AOC has introduced its new Agon-series 27-inch gaming display featuring a variable refresh rate of up to 165 Hz enabled by AMD’s FreeSync 2 technology. Like all Agon monitors, the AG273QX is aimed at demanding gamers and supports a multitude of features for the target audience, including special gaming modes, RGB lighting on the back, as well as G-Menu software for adjustments.

The AOG Agon AG273QX display uses an 8-bit 27-inch VA panel featuring a 2560×1440 resolution, 400 nits peak brightness, a 3000:1 static contrast ratio, a maximum refresh rate of 165Hz, a 1 ms MPRT response time, and 178°/178° viewing angles. Being an AMD FreeSync 2-certified monitor, the AG273QX fully supports a variable refresh rate (presumably with a 48 Hz to 165 Hz), direct-to-display tonemapping, low framerate compensation (LFC) mode, and can hit 90% of the DCI-P3 color gamut. The LCD also meets DisplayHDR 400 requirements with an HDR brightness of 400 nits and supports at least HDR10 transport. Unfortunately, AOC does not disclose how many backlighting zones its new monitor has.

When it comes to connectivity, the Agon AG273QX has a D-Sub, two DisplayPort 1.2, one miniDisplayPort, and two HDMI 2.0 connector. In addition, it has a quad-port USB 3.0 hub, and a headphone output, which is common for gaming displays these days. As an added bonus, the monitor has two 5 W speakers.

Since the product is designed primarily for gamers, the Agon AG273QX not only features a stand that can adjust height, tilt, swivel, and even pivot, but also a handle for easy carrying.  Meanwhile, it also supports three pre-configured game modes (FPS, RTS, Racing) as well as three customizable game modes. Last but not least, it also comes with G-Menu software to make adjustments without using the OSD buttons.

AOC will start sales of its Agon AG273QX in November. In the UK the product will cost £439, so expect its MSRP in the US to be around $499.

The AOC Agon AG273QX
  General Specifications
Panel 27" VA
Native Resolution 2560 × 1440
Maximum Refresh Rate 165 Hz
Response Time 1 ms MPRT
Brightness 400 cd/m² (peak)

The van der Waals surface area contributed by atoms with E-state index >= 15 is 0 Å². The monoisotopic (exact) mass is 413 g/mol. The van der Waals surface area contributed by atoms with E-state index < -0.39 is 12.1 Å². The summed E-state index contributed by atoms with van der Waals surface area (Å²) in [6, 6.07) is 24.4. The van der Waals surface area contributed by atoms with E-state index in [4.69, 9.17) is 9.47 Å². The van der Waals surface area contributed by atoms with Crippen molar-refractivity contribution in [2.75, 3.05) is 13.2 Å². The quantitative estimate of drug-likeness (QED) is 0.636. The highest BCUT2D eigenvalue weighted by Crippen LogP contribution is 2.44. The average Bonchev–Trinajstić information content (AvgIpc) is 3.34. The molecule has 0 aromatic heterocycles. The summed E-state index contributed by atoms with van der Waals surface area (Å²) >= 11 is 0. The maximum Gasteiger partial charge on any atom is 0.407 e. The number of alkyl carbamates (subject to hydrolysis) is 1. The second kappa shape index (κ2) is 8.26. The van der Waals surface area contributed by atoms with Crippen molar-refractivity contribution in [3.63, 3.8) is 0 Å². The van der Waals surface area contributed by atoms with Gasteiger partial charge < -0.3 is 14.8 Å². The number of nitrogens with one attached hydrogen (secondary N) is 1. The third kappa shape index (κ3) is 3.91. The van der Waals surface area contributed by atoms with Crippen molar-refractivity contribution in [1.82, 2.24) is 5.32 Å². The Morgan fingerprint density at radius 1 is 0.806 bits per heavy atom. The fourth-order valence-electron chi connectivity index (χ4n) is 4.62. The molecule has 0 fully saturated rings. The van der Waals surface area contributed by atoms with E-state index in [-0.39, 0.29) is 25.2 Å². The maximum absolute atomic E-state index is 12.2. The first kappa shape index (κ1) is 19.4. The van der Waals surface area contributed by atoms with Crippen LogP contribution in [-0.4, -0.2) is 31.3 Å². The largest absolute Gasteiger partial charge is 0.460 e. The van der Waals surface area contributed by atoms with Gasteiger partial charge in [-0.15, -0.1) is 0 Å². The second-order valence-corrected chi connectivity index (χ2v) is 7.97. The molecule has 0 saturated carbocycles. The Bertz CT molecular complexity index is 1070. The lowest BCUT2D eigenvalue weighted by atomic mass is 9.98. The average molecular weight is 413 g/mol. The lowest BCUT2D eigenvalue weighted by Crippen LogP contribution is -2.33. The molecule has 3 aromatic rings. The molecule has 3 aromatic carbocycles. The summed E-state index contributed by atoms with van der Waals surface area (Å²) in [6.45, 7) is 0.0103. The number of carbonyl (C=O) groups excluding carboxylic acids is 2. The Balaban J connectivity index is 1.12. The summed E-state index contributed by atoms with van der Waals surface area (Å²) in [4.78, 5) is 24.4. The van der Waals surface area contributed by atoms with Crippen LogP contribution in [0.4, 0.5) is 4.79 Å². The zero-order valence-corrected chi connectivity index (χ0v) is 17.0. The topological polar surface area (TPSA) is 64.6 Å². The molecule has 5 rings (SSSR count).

Contrast 3000:1
Backlighting LED
Viewing Angles 178°/178° horizontal/vertical
Curvature -
Aspect Ratio 16:9
Color Gamut 122% sRGB/BT.709
99% AdobeRGB
90% DCI-P3
DisplayHDR Tier 400
Dynamic Refresh Rate Tech AMD FreeSync 2
Pixel Pitch 0.2331 mm²
Pixel Density 108 PPI
Inputs 2 × DisplayPort 1.2
1 × Mini DisplayPort 1.2
1 × D-Sub
2 × HDMI 2.0
Audio 3.5 mm input and output
USB Hub 4 × USB 3.0 Type-A connectors
2 × USB 3.0 Type-B input
Stand Pivot: +
Swivel: -3-/30 °
Tilt: 3.5/21.5 °
Height: 110mm
VESA: 75x75
UK: £439
US: ~$499 (not confirmed)

Related Reading:

Source: AOC

Comments Locked


View All Comments

  • mrvco - Tuesday, October 22, 2019 - link

    Glad to see some updated 1440p gaming displays coming to market. Looking forward to a review for this as well as Razer's new 27" 1440p IPS offering.
  • p1esk - Tuesday, October 22, 2019 - link

    Can we please get a high refresh rate 4k monitor that does not cost $2k? So tired of this low-res crap...
  • bobeedee - Tuesday, October 22, 2019 - link

    What he said (also 32")
  • surt - Tuesday, October 22, 2019 - link

    Yeah i do not at all understand people wanting any resolution under 4k today.
  • ptmmac - Tuesday, October 22, 2019 - link

    The additional cost for the required GPU in gaming is one reason. A 1440p monitor is a great compromise which allows for more eye candy like Ray tracing with out taxing the wallet or the power socket. Less power supply, ram and SSD are knock on costs that all add up over time.

    $900 for the computer and $300 for the monitor is a pretty good starting point for most of us. I have the power supply, case and SSD plus hard drive to handle anything currently on the market.
    Ram ($75), Mother board ($75), CPU ($250) leaves $400 after accounting for sales tax. The options at that price point will not drive games on a 4K monitor.
  • Toss3 - Wednesday, October 23, 2019 - link

    Now that Nvidia supports integer scaling this shouldn't be an issue anymore.
  • nevcairiel - Wednesday, October 23, 2019 - link

    If you use Integer scaling to compensate for a larger screen, you might as well get a screen with a lower resolution and avoid a lot of nonsense. Nevermind that Integer scaling has to work on even scales, so for a 4K screen that would mean you actually run on 1080p, instead of 1440p.
  • nevcairiel - Wednesday, October 23, 2019 - link

    Why would I intentionally reduce my performance by rendering more pixel when I cannot perceive a difference on 27" at usual viewing distances?

    27" 1440p is quite a sweet spot for me c urrently.
  • deil - Wednesday, October 23, 2019 - link

    Well I want 27' as 32' will not fit my desk on height. and 2k on that size is better than 4k because of connectivity & price.
  • Toss3 - Wednesday, October 23, 2019 - link

    You must not have seen the Acer Nitro XV3 XV273 -> IPS UHD 144hz for under $1000.

Log in

Don't have an account? Sign up now